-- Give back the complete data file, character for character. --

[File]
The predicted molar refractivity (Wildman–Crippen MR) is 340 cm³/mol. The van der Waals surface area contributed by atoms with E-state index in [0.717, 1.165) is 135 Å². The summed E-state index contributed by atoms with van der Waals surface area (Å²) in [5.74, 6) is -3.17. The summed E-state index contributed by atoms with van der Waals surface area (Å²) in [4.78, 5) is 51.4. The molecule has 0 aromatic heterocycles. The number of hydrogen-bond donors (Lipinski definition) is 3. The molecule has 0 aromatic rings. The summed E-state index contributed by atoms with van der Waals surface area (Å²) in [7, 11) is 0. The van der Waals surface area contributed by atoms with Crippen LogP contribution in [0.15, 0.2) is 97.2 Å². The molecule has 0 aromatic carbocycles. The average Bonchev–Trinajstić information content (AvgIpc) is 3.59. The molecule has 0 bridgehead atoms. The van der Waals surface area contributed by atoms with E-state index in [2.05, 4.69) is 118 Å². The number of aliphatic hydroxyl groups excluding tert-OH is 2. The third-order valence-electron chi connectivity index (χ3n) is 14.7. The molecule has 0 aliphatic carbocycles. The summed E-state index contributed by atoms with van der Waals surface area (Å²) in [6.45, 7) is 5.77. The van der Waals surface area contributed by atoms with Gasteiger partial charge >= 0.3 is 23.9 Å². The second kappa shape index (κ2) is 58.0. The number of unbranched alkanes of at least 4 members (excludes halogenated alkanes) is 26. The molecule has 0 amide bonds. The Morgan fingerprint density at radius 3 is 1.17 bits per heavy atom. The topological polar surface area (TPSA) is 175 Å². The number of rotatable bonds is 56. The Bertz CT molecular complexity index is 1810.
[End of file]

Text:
The predicted molar refractivity (Wildman–Crippen MR) is 340 cm³/mol. The van der Waals surface area contributed by atoms with E-state index in [0.717, 1.165) is 135 Å². The summed E-state index contributed by atoms with van der Waals surface area (Å²) in [5.74, 6) is -3.17. The summed E-state index contributed by atoms with van der Waals surface area (Å²) in [4.78, 5) is 51.4. The molecule has 0 aromatic heterocycles. The number of hydrogen-bond donors (Lipinski definition) is 3. The molecule has 0 aromatic rings. The summed E-state index contributed by atoms with van der Waals surface area (Å²) in [7, 11) is 0. The van der Waals surface area contributed by atoms with Crippen LogP contribution in [0.15, 0.2) is 97.2 Å². The molecule has 0 aromatic carbocycles. The average Bonchev–Trinajstić information content (AvgIpc) is 3.59. The molecule has 0 bridgehead atoms. The van der Waals surface area contributed by atoms with E-state index in [2.05, 4.69) is 118 Å². The number of aliphatic hydroxyl groups excluding tert-OH is 2. The third-order valence-electron chi connectivity index (χ3n) is 14.7. The molecule has 0 aliphatic carbocycles. The summed E-state index contributed by atoms with van der Waals surface area (Å²) in [6.45, 7) is 5.77. The van der Waals surface area contributed by atoms with Gasteiger partial charge >= 0.3 is 23.9 Å². The second kappa shape index (κ2) is 58.0. The number of unbranched alkanes of at least 4 members (excludes halogenated alkanes) is 26. The molecule has 0 amide bonds. The Morgan fingerprint density at radius 3 is 1.17 bits per heavy atom. The topological polar surface area (TPSA) is 175 Å². The number of rotatable bonds is 56. The Bertz CT molecular complexity index is 1810.